Why Your Sales Reps Should Have a Bit of the Actor In Them

Why Your Sales Reps Should Have a Bit of the Actor In Them
Jessica Stillman
Jessica Stillman

Jessica Stillman

5 min read0 reads

Stupid question: what do your salespeople do? Most likely you’d answer this question with an eye roll, a groan, and something to the effect of “salespeople build relationships with customers/close deals/generate revenue.”

You’d be right; salespeople obviously need to sell. But Minter Dial, a former L’Oreal executive who now runs branding consultancy The Myndset Company, says the salespeople of the future need to do something else – they need to enact the brand.

Does that mean you need to send your reps off to acting school? Dial explained to Yesware. “The salesperson is a primary representative of the brand he or she is selling. They need to represent the human qualities not just the technical aspects of a product. You can find ways that the brand becomes recognizable in the behavior of the salespeople.”

What Does That Mean?

It’s all very well and good to say salespeople need to embody the values of your brand in the airy environs of a training getaway or keynote speech, but what does that actually mean in practice? Minter offers examples both hypothetical and concrete.

He draws on his 16 years at L’Oreal. “Within the company, there were brands that were much more strict and severe and then we had the more loosey-goosey or friendly values,” he explains. “A brand that was competitive to mine in the house was called Matrix. One of their three values was fun, and so if you’re a salesperson of Matrix, you’re going to hope you know how to crack some jokes. Whereas someone from Kerastase, which is selling $38-42 shampoos, better be very serious, very organized, know your science.”

Or, imagine Ben & Jerry’s versus Häagen-Dazs. Dial stresses this is only a thought experiment and that he has no knowledge of these companies’ actual sales organizations but, he says, “you could imagine the Häagen-Dazs person being a little less flower power and a bit more tie and jacket — that’s the feeling is of that brand. Ben & Jerry’s is going to come in a little bit more like tie dye, wearing a beard.”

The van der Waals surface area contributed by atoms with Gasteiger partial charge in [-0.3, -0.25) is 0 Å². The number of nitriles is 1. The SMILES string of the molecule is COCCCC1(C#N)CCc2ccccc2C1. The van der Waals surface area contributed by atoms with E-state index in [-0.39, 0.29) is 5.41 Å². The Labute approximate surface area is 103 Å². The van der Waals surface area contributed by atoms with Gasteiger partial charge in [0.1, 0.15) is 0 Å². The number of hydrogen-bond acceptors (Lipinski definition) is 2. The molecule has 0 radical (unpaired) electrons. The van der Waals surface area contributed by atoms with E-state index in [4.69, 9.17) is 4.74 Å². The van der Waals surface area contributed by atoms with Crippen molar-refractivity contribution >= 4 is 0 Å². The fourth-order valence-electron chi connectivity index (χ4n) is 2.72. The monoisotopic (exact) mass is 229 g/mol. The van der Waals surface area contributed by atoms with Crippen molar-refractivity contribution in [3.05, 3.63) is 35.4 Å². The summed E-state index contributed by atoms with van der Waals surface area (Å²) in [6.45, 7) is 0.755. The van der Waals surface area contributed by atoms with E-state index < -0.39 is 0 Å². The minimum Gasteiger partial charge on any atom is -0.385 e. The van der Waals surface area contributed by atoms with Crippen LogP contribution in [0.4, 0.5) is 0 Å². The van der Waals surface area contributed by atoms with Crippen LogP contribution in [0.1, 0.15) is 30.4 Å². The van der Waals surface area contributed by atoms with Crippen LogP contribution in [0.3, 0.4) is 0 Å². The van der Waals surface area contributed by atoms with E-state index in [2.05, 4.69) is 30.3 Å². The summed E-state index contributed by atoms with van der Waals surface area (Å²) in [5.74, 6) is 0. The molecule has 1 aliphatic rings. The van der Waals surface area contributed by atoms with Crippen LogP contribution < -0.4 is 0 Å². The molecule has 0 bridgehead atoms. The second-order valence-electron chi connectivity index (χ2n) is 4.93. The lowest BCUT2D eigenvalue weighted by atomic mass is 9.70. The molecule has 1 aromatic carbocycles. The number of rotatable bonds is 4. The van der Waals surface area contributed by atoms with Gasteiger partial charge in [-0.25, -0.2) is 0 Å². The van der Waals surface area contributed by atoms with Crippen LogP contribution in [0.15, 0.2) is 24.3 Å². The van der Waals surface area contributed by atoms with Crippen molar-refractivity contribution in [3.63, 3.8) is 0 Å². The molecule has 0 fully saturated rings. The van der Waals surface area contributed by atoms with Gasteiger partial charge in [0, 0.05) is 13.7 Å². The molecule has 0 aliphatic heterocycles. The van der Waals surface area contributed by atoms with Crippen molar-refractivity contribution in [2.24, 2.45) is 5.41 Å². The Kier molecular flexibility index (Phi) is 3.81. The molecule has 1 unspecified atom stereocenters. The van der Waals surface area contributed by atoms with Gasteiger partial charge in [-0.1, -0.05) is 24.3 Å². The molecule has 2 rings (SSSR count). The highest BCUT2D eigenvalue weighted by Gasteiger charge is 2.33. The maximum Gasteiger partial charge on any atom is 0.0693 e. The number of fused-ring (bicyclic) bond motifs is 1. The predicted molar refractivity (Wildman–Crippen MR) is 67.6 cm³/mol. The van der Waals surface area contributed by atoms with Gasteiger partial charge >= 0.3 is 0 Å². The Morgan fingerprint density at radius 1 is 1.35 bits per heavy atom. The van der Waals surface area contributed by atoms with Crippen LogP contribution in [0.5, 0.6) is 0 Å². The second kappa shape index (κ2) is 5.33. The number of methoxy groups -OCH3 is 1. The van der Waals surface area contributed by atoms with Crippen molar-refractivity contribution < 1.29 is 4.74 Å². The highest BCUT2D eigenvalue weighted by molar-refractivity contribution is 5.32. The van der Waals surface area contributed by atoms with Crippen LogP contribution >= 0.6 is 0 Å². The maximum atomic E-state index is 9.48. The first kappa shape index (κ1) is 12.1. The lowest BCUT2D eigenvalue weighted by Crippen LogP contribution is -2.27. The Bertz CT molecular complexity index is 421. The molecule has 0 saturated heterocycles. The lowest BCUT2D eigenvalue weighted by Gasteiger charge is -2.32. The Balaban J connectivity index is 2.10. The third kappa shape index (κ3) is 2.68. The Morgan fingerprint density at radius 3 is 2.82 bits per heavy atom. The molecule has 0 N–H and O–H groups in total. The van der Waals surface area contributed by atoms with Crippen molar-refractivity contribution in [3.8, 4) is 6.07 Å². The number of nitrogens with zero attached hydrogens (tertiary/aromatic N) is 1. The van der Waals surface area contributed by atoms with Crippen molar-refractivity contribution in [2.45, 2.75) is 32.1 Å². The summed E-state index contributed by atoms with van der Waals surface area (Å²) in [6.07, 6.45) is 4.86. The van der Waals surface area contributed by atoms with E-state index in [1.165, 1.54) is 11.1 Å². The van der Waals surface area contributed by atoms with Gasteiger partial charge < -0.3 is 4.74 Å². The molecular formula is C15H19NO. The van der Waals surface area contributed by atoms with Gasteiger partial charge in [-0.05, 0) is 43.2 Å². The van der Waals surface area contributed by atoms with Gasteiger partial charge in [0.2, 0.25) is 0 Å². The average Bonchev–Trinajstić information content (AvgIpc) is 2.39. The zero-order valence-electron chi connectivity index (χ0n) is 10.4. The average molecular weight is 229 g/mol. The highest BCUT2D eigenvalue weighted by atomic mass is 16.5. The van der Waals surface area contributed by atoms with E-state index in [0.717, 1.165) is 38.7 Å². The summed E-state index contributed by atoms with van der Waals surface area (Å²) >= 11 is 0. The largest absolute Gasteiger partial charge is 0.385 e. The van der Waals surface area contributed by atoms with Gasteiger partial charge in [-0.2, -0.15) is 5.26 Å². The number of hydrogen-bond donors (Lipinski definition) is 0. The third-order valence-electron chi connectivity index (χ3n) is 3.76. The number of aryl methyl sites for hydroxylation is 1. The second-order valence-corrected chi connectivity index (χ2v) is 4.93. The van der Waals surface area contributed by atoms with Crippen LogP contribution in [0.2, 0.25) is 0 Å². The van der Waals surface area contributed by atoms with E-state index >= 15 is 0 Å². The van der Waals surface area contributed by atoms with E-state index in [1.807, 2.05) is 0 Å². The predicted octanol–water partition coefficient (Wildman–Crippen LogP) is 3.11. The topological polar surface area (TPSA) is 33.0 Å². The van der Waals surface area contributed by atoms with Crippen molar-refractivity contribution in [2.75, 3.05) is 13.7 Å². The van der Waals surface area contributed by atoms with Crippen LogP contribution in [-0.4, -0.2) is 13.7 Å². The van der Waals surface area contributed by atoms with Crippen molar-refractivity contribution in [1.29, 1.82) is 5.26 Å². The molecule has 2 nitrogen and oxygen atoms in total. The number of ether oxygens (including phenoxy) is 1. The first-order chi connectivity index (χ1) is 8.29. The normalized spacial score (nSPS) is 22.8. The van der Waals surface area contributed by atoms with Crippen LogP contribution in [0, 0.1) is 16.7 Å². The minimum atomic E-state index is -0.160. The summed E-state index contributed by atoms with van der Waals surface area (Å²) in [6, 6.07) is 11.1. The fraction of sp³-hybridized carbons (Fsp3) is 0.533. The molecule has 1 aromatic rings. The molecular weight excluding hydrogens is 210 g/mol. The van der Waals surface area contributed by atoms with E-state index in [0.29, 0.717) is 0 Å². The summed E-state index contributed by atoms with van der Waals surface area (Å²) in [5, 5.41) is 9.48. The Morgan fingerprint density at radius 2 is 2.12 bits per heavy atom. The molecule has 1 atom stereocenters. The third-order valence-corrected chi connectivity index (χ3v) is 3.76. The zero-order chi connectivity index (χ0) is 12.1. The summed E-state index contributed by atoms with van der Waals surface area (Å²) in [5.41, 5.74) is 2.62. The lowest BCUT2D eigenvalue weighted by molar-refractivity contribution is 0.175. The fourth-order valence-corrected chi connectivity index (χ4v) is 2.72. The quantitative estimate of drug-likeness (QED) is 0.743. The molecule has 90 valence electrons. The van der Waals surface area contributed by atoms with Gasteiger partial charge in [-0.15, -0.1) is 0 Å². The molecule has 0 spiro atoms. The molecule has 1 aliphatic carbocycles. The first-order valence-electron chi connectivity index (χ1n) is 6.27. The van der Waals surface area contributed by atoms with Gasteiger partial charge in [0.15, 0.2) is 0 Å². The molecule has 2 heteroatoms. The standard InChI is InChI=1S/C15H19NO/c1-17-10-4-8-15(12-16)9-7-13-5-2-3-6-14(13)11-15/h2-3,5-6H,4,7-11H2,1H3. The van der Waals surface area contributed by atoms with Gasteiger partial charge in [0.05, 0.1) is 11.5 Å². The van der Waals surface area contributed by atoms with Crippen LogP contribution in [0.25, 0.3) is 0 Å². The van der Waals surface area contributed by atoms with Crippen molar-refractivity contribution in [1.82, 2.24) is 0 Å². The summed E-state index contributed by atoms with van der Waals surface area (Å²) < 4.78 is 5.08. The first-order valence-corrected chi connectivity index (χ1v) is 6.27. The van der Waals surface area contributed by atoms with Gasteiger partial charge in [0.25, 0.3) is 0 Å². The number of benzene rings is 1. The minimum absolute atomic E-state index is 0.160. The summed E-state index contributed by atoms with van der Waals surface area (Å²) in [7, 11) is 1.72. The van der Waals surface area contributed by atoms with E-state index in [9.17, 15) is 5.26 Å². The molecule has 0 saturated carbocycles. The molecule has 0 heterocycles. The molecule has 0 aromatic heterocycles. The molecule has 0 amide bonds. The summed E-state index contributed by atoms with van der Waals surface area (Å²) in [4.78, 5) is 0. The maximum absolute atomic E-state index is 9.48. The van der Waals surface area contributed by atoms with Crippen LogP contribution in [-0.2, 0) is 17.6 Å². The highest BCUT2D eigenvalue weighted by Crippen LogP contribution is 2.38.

Whether it’s high-fiving prospects, always introducing themselves to receptionists, or jumping in to fix a client’s Facebook problems, your reps needs to calibrate their comportment to the values of your brand. They need to act it out, in other words.

Why Should I Bother?

If you have objections, you’re not alone. “There’s more than a little bit of push back,” Minter says of his ideas. Training and managing the sort of salesperson who is, in effect, a walking, talking billboard for your brand, entails some fairly radical changes for the way sales teams are traditionally run.

“The way objectives need to be set probably needs to be softened from strictly hitting a number at the end of the month, and include qualitative brand building, value transmitting-type objectives,” he says. Plus, allowing enough character to shine through to get joke-cracking, tie-dye-wearing sales folks means more autonomy for reps than many organizations are currently willing to allow, and this sort of approach demands a pretty radical degree of collaboration between departments.

Asking a salesperson to embody a brand means “introducing a higher degree of customer-centricity throughout the organization,” Dial notes, so “a salesperson will have access to all the necessary information in order to accommodate the client.” All of which is a hassle if this isn’t currently how you’re doing business, so why bother?  In this competitive landscape, you may have no choice.

“As companies in a down economy try to find ways to cut costs, they’re going inevitably find ways to do distance selling, e-commerce,” Dial says. With face-to-face meetings and real human contact becoming rarer, “it’s ever more important to make value of those meetings, so when you come you’re not just selling a product, you’re selling an experience.”

Is He Talking About Me?

But wait, you could reply, my SMB is no behemoth like L’Oreal or Unilever. I’m human enough to start with – we don’t need to make an extra effort. And Dial concedes that you might have a point. His advice, he points out, isn’t for everybody.

“Most brands don’t have values written down on a piece of paper. The majority of moms and pops in the world, they’re just like: ‘I started this. It’s based on who I am.’ It’s very organic,” he says. And that’s fine, whether you’re a local business or a still tiny startup. “When you’re small, you don’t have time for this stuff. When you get bigger and more corporate, there’s maybe more attention paid to this. You’ll tend to take your mature values based on some kind of rewriting of what you did when you were in the starting years, but you won’t do it in the first two years.”

Still, if your business has grown a bit, you may need to think about humanizing your sales reps sooner than you realize. “When you’re smaller, you don’t have as much firepower, so you need to be a little more agile and probably empower your salespeople to do more,” says Dial.

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